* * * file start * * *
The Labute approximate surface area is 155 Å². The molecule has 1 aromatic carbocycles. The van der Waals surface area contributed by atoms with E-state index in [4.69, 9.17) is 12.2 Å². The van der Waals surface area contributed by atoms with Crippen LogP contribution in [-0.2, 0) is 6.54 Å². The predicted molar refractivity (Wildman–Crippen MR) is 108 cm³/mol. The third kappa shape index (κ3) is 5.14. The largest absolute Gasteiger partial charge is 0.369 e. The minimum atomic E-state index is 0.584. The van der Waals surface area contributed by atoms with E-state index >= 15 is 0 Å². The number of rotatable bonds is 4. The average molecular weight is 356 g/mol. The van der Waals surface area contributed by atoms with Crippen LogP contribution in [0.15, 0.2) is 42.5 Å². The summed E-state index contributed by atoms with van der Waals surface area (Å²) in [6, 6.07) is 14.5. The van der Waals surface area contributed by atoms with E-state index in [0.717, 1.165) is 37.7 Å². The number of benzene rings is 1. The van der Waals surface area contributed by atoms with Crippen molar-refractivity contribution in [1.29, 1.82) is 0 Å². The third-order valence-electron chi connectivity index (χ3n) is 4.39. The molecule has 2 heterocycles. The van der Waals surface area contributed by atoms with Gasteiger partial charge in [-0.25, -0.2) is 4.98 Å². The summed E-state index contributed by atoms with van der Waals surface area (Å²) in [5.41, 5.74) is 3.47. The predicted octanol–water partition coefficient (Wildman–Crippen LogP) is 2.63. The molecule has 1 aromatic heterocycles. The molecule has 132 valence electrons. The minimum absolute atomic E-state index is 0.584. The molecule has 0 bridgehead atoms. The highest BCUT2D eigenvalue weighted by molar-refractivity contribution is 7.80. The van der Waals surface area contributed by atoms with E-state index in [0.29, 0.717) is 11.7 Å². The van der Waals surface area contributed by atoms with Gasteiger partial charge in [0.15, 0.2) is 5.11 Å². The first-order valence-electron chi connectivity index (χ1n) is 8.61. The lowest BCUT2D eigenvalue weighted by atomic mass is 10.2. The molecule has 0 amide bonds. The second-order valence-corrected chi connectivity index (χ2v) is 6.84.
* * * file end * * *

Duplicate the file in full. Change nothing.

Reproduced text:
The Labute approximate surface area is 155 Å². The molecule has 1 aromatic carbocycles. The van der Waals surface area contributed by atoms with E-state index in [4.69, 9.17) is 12.2 Å². The van der Waals surface area contributed by atoms with Crippen LogP contribution in [-0.2, 0) is 6.54 Å². The predicted molar refractivity (Wildman–Crippen MR) is 108 cm³/mol. The third kappa shape index (κ3) is 5.14. The largest absolute Gasteiger partial charge is 0.369 e. The minimum atomic E-state index is 0.584. The van der Waals surface area contributed by atoms with E-state index >= 15 is 0 Å². The number of rotatable bonds is 4. The average molecular weight is 356 g/mol. The van der Waals surface area contributed by atoms with Crippen LogP contribution in [0.15, 0.2) is 42.5 Å². The summed E-state index contributed by atoms with van der Waals surface area (Å²) in [6, 6.07) is 14.5. The van der Waals surface area contributed by atoms with E-state index in [0.717, 1.165) is 37.7 Å². The number of benzene rings is 1. The van der Waals surface area contributed by atoms with Crippen molar-refractivity contribution in [1.29, 1.82) is 0 Å². The third-order valence-electron chi connectivity index (χ3n) is 4.39. The molecule has 2 heterocycles. The van der Waals surface area contributed by atoms with Gasteiger partial charge in [-0.25, -0.2) is 4.98 Å². The summed E-state index contributed by atoms with van der Waals surface area (Å²) in [5.41, 5.74) is 3.47. The predicted octanol–water partition coefficient (Wildman–Crippen LogP) is 2.63. The molecule has 1 aromatic heterocycles. The molecule has 132 valence electrons. The minimum absolute atomic E-state index is 0.584. The molecule has 0 bridgehead atoms. The highest BCUT2D eigenvalue weighted by molar-refractivity contribution is 7.80. The van der Waals surface area contributed by atoms with E-state index in [0.29, 0.717) is 11.7 Å². The van der Waals surface area contributed by atoms with Gasteiger partial charge in [0.15, 0.2) is 5.11 Å². The first-order valence-electron chi connectivity index (χ1n) is 8.61. The lowest BCUT2D eigenvalue weighted by atomic mass is 10.2. The molecule has 0 amide bonds. The second-order valence-corrected chi connectivity index (χ2v) is 6.84.